The Wagenaar Lab studies the neuronal basis of sensory processing and sensory-guided behavior, with a specific focus on crossmodal sensory integration in the leech and on functional and anatomical circuit mapping. The relatively simple nervous system of the European medicinal leech is perfectly suited to develop insights about how the activity of all the cells in a nervous system together produce individual behaviors from overlapping functional networks, a phenomenon that—at a much larger scale and undoubtedly with many complexities added—is also crucial to human brain function.
In the leech, we can:
- Use voltage-sensitive dyes (VSDs) to record simultaneously from the vast majority of neurons in a functional unit of the nervous system during production of several behaviors (including swimming, crawling, and escape responses);
- Use serial blockface scanning electron microscopy (SBEM) to determine connectivity between the neurons in this functional unit;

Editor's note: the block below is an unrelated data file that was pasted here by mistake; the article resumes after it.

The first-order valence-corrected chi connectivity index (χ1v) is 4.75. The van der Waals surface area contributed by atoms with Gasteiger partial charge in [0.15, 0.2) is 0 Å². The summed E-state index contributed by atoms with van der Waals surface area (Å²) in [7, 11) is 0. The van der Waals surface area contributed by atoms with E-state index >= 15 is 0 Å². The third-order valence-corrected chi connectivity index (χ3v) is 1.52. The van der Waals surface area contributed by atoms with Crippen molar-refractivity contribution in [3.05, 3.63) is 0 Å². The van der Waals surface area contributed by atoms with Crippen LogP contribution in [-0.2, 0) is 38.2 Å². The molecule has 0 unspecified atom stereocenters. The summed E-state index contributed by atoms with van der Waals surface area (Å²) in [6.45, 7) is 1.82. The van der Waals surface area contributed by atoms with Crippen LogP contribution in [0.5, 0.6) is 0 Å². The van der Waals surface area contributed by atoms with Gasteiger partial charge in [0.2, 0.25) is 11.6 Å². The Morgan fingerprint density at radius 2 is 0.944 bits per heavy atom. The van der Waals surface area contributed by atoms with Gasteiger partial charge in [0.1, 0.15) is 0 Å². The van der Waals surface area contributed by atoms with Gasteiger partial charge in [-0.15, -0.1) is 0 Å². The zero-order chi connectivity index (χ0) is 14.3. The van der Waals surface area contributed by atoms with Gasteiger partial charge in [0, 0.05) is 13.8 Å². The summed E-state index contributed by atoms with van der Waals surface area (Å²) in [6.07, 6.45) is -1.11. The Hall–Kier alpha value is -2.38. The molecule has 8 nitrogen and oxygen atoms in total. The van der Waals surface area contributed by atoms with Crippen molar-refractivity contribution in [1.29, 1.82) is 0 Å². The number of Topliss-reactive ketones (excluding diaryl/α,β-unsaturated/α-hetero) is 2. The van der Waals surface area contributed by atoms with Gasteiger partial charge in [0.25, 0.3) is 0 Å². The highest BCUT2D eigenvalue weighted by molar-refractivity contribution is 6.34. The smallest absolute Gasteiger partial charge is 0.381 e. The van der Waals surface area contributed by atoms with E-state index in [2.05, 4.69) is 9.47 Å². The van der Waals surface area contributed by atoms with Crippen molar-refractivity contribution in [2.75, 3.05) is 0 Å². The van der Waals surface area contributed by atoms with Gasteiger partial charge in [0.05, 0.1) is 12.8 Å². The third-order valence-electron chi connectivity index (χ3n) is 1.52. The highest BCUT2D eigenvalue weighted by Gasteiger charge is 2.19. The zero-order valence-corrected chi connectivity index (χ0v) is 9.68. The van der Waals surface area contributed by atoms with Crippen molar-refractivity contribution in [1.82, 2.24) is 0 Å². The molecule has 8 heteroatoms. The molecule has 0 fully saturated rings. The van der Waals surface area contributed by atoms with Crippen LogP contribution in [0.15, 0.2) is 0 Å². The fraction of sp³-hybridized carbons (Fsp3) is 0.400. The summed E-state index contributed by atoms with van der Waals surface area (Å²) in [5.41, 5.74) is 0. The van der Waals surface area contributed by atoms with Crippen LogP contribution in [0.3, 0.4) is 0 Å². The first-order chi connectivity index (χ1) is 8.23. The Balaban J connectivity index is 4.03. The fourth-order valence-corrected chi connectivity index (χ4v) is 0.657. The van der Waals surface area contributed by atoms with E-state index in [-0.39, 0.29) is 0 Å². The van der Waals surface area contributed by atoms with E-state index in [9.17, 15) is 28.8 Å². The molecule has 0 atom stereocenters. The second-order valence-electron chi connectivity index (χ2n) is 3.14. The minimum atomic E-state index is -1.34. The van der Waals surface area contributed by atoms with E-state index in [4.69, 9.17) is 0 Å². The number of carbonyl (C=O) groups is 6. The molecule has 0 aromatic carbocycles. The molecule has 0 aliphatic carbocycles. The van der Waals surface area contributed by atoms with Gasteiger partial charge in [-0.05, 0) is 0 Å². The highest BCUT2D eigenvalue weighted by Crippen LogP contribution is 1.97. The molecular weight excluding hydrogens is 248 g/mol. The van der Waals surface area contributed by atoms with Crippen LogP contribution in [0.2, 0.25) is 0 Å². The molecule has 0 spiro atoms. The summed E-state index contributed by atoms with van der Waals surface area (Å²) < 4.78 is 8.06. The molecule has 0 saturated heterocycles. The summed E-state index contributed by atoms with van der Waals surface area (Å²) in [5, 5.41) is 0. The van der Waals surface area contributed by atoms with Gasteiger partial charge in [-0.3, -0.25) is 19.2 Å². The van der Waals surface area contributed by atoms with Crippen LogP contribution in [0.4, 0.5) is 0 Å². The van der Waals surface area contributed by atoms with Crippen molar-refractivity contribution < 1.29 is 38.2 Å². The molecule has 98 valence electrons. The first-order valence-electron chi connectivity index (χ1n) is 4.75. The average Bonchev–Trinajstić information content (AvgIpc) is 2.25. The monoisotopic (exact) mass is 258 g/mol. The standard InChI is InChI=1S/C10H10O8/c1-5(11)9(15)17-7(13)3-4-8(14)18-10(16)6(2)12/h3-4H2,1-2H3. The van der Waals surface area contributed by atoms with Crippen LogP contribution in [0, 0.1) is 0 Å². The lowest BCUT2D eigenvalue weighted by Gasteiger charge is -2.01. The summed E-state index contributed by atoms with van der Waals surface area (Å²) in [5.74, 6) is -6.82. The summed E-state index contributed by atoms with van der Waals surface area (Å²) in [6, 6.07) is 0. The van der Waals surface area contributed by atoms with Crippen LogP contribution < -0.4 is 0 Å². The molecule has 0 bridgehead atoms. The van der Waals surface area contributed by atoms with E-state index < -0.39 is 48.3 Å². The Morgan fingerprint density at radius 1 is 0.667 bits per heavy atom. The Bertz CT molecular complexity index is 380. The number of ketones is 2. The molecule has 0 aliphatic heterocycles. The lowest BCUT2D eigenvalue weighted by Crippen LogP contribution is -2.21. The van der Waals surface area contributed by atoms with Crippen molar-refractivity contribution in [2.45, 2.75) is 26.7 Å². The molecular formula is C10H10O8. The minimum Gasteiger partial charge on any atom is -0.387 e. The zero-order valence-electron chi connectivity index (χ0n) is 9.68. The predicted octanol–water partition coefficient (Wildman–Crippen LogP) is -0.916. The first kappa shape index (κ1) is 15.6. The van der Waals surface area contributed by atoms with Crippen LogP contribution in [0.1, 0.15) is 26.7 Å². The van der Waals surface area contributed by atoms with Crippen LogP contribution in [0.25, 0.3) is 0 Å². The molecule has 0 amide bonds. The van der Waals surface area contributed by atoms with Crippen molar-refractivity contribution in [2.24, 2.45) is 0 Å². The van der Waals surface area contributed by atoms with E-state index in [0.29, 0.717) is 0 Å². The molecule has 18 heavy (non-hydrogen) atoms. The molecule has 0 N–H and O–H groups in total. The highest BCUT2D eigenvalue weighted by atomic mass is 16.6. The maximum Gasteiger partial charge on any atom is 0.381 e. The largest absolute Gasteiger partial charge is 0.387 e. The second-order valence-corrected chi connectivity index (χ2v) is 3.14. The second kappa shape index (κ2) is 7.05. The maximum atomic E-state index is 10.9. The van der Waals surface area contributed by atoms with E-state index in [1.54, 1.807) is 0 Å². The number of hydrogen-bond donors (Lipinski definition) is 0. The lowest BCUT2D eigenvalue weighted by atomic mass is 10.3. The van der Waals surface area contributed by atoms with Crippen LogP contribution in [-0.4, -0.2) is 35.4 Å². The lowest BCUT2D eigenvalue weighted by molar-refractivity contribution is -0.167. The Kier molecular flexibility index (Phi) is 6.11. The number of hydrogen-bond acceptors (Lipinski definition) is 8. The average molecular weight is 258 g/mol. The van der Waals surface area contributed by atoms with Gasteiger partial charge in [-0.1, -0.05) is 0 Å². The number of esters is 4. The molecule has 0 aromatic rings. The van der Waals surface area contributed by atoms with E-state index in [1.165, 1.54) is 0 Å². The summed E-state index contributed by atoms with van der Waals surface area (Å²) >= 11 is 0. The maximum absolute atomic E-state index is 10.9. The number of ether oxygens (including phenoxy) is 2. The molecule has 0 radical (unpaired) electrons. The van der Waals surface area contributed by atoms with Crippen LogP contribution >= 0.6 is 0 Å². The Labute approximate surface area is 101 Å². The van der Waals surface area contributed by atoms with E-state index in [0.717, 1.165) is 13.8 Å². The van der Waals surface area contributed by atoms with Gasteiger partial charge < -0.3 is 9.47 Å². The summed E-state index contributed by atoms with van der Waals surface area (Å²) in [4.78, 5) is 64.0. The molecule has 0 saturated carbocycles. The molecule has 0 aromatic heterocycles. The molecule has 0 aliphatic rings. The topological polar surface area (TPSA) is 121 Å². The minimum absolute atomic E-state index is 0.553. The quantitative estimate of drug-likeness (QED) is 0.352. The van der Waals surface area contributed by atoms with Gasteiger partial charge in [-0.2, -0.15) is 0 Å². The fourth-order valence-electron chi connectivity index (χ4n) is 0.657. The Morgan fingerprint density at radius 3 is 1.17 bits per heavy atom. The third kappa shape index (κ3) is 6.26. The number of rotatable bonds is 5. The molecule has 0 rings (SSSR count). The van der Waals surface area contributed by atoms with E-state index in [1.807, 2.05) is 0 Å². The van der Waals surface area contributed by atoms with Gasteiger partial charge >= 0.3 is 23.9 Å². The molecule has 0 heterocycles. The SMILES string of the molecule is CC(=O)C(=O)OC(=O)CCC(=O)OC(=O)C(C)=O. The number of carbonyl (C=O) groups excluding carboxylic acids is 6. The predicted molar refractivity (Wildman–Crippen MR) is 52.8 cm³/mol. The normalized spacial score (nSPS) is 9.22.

- Combine these imaging modalities to gain insight into the relationship between structural elements such as circuit motifs and the behavioral functionality of neuronal networks.
Because the neuronal topography within the leech nervous system is well preserved across animals, it is possible to reliably localize specifically identified neurons across multiple animals and test hypotheses generated by the VSD and SBEM experiments using detailed electrophysiology.
In addition to leading his research lab, Dr. Wagenaar also directs the Neurotechnology Center, a resource for the Caltech neuroscience community aimed at collaborative development of novel technologies as well as adaptation of existing technologies for new applications in the realms of microscopy, electrophysiology, and more.